It's simply where the J for each compressor is equal. That is, an outer meta-compressor (like
Oodle Hydra ) which could choose between them would have an
even choice at this point.

how to set the K/M/S lambdas
measure space & speed of each
find the lambda point at which J(Kraken) = J(Mermaid)
that's the switchover of compressor choice
call that lambda_KM
size_K + lambda_KM * time_K = size_M + lambda_KM * time_M
lambda_KM = (size_M - size_K) / (time_K - time_M)
same for lambda_MS between Mermaid and Selkie
choose Mermaid to be at the geometric mean of the two transitions :
lambda_M = sqrt( lambda_KM * lambda_MS )
then set lambda_K and lambda_S such that the transitions are at the geometric mean
between the points, eg :
lambda_KM = sqrt( lambda_K * lambda_M )
lambda_K = lambda_KM^2 / lambda_M = lambda_KM * sqrt(lambda_KM / lambda_MS)
lambda_S = lambda_MS^2 / lambda_M = lambda_MS * sqrt(lambda_MS / lambda_KM)

Of course always beware that these depend on a size & time measurement on a specific file on a specific machine,
so gather a bunch on different samples and take the median, discard outliers, etc.

(the geometric mean seems to work out well because lambdas seem to like to go in a logarithmic way. This is because
the time that we spend to save a byte seems to increase in a power scale way. That is, saving each additional byte
in a compressor is 2X harder than the last, so compressors that decrease size more by some linear amount will have
times that increase by an exponential amount. Put another way, if J was instead defined to be J = size + lambda * log(time) ,
with logarithmic time, then lambda would be linear and arithmetic mean would be approprite here.)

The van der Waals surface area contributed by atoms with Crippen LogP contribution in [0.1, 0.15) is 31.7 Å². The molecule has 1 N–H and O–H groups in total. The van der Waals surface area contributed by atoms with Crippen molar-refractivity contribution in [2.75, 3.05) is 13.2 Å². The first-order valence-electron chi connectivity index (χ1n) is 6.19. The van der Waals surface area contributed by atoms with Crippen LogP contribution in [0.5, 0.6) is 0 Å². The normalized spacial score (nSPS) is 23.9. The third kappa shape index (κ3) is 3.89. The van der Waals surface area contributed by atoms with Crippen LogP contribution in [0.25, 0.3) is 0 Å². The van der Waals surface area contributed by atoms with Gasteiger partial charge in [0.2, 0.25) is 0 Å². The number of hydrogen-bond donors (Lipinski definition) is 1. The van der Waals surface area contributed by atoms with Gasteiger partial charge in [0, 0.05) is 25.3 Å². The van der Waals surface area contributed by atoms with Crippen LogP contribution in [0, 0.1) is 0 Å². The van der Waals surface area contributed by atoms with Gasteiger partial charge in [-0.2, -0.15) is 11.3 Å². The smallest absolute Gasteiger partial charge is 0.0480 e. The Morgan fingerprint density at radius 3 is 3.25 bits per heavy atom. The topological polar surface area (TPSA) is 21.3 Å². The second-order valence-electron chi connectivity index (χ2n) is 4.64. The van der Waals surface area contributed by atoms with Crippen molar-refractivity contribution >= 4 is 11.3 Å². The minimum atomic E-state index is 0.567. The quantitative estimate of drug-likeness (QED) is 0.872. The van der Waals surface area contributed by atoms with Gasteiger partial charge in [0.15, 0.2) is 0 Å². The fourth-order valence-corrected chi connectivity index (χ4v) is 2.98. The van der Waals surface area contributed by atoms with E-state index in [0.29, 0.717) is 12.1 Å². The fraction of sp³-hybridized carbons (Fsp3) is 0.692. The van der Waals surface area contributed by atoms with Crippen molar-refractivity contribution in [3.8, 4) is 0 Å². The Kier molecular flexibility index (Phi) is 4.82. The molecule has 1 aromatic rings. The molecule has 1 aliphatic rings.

It's easy to get these things wrong, so it's important to do many and frequent sanity checks.

An important one is that : more options should always make the compressor better. That is, giving the encoder more choices of
encoding, if it makes a space-speed decision with the right lambda, if the rate measurement is correct, if the speed estimation is
correct, if there are no unaccounted for side effects - having that choice should lead to a better space-speed performance.
Any time you enable a new option and performance gets worse, something is wrong.

There are many ways this can go wrong. Non-local side effects of decisions (such as parse-statistics feedback) is a confounding one.
Another common problem is if the speed estimate doesn't match the actual performance of the code, or if it doesn't match the particular
machine you are testing on.

An important sanity check is to have macro-scale options. For example if you have other compressors to switch to and consider J against